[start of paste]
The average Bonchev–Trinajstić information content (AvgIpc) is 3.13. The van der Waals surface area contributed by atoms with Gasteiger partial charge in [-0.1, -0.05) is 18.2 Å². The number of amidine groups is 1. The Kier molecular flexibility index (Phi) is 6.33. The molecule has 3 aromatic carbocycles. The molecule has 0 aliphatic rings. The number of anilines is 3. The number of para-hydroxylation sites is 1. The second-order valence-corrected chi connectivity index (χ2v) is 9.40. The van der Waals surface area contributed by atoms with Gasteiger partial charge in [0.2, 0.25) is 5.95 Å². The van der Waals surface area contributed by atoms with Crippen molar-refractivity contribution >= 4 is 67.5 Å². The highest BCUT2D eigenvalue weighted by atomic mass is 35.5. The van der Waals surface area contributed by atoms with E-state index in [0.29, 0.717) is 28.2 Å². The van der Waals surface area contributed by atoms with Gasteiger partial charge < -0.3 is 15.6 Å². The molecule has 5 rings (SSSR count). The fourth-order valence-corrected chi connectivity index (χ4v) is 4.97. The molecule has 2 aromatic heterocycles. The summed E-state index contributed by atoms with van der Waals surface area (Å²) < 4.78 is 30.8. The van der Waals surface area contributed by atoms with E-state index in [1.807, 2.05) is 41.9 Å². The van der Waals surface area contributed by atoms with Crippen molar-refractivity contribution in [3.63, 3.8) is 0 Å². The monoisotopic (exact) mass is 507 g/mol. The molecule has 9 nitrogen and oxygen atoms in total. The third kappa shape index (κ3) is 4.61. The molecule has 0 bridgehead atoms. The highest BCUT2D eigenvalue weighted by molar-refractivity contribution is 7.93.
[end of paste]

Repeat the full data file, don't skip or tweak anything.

The average Bonchev–Trinajstić information content (AvgIpc) is 3.13. The van der Waals surface area contributed by atoms with Gasteiger partial charge in [-0.1, -0.05) is 18.2 Å². The number of amidine groups is 1. The Kier molecular flexibility index (Phi) is 6.33. The molecule has 3 aromatic carbocycles. The molecule has 0 aliphatic rings. The number of anilines is 3. The number of para-hydroxylation sites is 1. The second-order valence-corrected chi connectivity index (χ2v) is 9.40. The van der Waals surface area contributed by atoms with Gasteiger partial charge in [0.2, 0.25) is 5.95 Å². The van der Waals surface area contributed by atoms with Crippen molar-refractivity contribution >= 4 is 67.5 Å². The highest BCUT2D eigenvalue weighted by atomic mass is 35.5. The van der Waals surface area contributed by atoms with E-state index in [0.29, 0.717) is 28.2 Å². The van der Waals surface area contributed by atoms with Gasteiger partial charge < -0.3 is 15.6 Å². The molecule has 5 rings (SSSR count). The fourth-order valence-corrected chi connectivity index (χ4v) is 4.97. The molecule has 2 aromatic heterocycles. The summed E-state index contributed by atoms with van der Waals surface area (Å²) < 4.78 is 30.8. The van der Waals surface area contributed by atoms with E-state index in [1.807, 2.05) is 41.9 Å². The van der Waals surface area contributed by atoms with Crippen molar-refractivity contribution in [3.63, 3.8) is 0 Å². The monoisotopic (exact) mass is 507 g/mol. The molecule has 9 nitrogen and oxygen atoms in total. The third kappa shape index (κ3) is 4.61. The molecule has 0 bridgehead atoms. The highest BCUT2D eigenvalue weighted by molar-refractivity contribution is 7.93.